Maria went solid again as she stepped into her opponent’s range. She sliced with her daggers, which bounced off the icy protrusions that the man grew on his body. The scouting report hadn’t noted he could do that. Maria wondered what would happen if no winner could be found. She could avoid all his attacks, and he could shrug hers off.
Suddenly, she was struck by an idea, leaping back and tossing a few more stars to buy her some time. Her opponent dodged or blocked them, stepping back into Maria’s range. She continued to swipe with her daggers, which simply bounced off the ice. She tried to appear frantic and impulsive, which was easy since it wasn’t too far from the truth.
She dissipated again and again to dodge attacks and to try to land last-second blows. Her opponent was ready for all of them. When he smiled at her, a predatory smile, she knew it was time to act.
She sliced with a dagger in her right hand, which was easily blocked. With her left, she dropped her dagger and moved to punch. Her opponent underestimated that blow, not bothering to move ice along his body to block it. It would lead to his demise.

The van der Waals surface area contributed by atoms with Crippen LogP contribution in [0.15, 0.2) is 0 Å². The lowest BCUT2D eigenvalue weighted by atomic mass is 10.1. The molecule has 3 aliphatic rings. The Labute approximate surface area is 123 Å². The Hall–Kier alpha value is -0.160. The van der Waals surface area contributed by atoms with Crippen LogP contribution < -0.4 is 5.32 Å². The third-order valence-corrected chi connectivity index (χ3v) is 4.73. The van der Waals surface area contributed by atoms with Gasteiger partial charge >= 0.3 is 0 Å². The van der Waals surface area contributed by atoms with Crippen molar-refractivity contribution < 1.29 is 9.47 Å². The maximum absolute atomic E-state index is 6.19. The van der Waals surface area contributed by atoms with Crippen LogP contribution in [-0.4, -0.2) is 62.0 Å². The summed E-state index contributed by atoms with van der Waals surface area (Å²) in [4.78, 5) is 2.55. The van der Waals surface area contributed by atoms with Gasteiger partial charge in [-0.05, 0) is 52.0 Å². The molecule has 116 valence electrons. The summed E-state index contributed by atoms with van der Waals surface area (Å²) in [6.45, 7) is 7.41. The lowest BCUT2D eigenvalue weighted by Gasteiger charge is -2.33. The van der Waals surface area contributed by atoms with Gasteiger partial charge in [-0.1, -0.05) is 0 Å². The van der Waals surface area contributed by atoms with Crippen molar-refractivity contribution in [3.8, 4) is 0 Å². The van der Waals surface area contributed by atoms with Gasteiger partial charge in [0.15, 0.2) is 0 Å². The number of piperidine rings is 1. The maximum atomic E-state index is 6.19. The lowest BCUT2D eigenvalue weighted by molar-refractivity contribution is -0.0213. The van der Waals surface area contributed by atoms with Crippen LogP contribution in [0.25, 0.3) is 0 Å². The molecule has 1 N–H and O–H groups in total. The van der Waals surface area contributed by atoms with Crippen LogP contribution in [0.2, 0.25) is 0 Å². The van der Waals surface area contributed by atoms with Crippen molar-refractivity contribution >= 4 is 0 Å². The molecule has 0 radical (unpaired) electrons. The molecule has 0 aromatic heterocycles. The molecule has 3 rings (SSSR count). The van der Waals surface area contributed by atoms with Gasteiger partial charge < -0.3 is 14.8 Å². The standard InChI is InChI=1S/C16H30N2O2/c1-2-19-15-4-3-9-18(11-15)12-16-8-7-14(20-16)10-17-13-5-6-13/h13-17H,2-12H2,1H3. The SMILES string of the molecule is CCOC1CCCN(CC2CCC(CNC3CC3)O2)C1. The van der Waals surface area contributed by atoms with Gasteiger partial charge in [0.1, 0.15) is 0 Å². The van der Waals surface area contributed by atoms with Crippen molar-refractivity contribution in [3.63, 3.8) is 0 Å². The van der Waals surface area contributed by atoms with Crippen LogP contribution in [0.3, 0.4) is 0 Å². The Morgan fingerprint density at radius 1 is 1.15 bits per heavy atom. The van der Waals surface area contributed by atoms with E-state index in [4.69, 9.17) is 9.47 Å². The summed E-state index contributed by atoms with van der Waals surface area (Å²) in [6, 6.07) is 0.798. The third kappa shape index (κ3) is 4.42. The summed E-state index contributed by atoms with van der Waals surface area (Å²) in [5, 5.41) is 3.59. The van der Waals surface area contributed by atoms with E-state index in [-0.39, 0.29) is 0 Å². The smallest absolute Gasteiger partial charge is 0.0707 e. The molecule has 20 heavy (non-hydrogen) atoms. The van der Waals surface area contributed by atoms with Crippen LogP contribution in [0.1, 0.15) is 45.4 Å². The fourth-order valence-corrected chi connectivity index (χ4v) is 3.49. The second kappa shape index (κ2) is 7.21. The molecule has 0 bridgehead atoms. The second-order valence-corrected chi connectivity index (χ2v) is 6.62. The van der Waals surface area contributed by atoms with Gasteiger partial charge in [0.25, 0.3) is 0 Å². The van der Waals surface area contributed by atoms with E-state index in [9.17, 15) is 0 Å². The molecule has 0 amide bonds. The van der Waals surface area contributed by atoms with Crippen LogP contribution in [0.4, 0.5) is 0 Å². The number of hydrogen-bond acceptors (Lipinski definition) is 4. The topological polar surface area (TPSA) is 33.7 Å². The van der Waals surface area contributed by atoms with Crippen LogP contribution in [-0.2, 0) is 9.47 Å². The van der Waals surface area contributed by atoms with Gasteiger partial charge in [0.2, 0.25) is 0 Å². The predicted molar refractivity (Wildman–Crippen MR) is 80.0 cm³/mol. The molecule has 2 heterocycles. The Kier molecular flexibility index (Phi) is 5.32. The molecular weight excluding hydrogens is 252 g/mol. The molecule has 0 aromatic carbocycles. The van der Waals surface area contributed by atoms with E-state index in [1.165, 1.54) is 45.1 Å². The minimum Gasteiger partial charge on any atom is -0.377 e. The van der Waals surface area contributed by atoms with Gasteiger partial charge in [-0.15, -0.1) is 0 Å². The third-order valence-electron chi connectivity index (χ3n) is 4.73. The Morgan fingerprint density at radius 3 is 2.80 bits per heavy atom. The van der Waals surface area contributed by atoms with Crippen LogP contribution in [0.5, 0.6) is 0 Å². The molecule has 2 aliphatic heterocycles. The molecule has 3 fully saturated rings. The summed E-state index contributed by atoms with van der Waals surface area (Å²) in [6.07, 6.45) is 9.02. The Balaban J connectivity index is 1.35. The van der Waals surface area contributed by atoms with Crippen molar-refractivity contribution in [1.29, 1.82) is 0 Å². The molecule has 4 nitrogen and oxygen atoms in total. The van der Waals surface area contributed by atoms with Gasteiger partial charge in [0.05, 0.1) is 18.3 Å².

Still dissipated, Maria put her hand inside her opponent’s torso. She had to focus extra hard on her hand for this to work, leaving her other side solid and vulnerable. She felt an icicle pierce her between her ribs but paid it no mind. She knew now was the time to not hesitate. She suddenly made her hand, only the part inside his torso, go solid. She found his spine and squeezed, crushing it.
Her opponent fell to the ground, his connection to his legs severed. He tried to produce more ice to cover his body, but the pain must have been too great, because he could not get it done. Instead, Maria removed her hand and, with her knife, cut the large man’s throat.
She stood over the body, panting from the exertion. She felt for the first time the pain in her side. A significant blow, but hardly lethal. She looked up to the crowd around her, cheering her name. The referee came down to the ground from the hover-platform he’d been using to watch from above.
He came to Maria and held up her hand, declaring her the winner. She knew not what exactly she had won for the United Americas, and in that moment she did not care. She was a Warrior now, and one that would prove to be highly deadly.
Her doubts about the Battle Games dissipated from her mind, akin to her Mutation. She knew, in that moment, that she did not care. This is what she had been born and raised for. She would fight, not for her people, not out of some sense of duty, but because she liked it. Oh, heavens above, how much she liked it.